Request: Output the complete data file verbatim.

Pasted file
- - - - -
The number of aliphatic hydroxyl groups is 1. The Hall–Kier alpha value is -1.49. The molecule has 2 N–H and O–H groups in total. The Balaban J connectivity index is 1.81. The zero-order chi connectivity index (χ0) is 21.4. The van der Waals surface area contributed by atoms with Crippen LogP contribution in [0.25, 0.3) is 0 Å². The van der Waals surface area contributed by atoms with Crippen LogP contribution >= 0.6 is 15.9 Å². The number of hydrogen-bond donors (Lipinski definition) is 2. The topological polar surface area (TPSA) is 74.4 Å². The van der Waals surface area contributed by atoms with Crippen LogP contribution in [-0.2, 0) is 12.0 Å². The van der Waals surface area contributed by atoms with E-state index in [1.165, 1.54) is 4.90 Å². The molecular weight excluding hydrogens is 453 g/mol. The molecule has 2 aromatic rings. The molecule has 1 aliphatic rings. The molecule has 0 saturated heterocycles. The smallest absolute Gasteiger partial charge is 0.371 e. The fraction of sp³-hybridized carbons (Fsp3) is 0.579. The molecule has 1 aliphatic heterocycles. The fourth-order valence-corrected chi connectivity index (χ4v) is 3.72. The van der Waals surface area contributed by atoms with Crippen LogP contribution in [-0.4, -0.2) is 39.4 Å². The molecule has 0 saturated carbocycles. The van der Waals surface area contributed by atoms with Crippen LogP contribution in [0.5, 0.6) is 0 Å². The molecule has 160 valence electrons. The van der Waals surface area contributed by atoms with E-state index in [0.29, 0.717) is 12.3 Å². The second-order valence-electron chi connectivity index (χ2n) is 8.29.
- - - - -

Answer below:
The number of aliphatic hydroxyl groups is 1. The Hall–Kier alpha value is -1.49. The molecule has 2 N–H and O–H groups in total. The Balaban J connectivity index is 1.81. The zero-order chi connectivity index (χ0) is 21.4. The van der Waals surface area contributed by atoms with Crippen LogP contribution in [0.25, 0.3) is 0 Å². The van der Waals surface area contributed by atoms with Crippen LogP contribution >= 0.6 is 15.9 Å². The number of hydrogen-bond donors (Lipinski definition) is 2. The topological polar surface area (TPSA) is 74.4 Å². The van der Waals surface area contributed by atoms with Crippen LogP contribution in [-0.2, 0) is 12.0 Å². The van der Waals surface area contributed by atoms with E-state index in [1.165, 1.54) is 4.90 Å². The molecular weight excluding hydrogens is 453 g/mol. The molecule has 2 aromatic rings. The molecule has 1 aliphatic rings. The molecule has 0 saturated heterocycles. The smallest absolute Gasteiger partial charge is 0.371 e. The fraction of sp³-hybridized carbons (Fsp3) is 0.579. The molecule has 1 aliphatic heterocycles. The fourth-order valence-corrected chi connectivity index (χ4v) is 3.72. The van der Waals surface area contributed by atoms with Crippen LogP contribution in [-0.4, -0.2) is 39.4 Å². The molecule has 0 saturated carbocycles. The van der Waals surface area contributed by atoms with Crippen LogP contribution in [0.5, 0.6) is 0 Å². The molecule has 160 valence electrons. The van der Waals surface area contributed by atoms with E-state index in [0.29, 0.717) is 12.3 Å². The second-order valence-electron chi connectivity index (χ2n) is 8.29.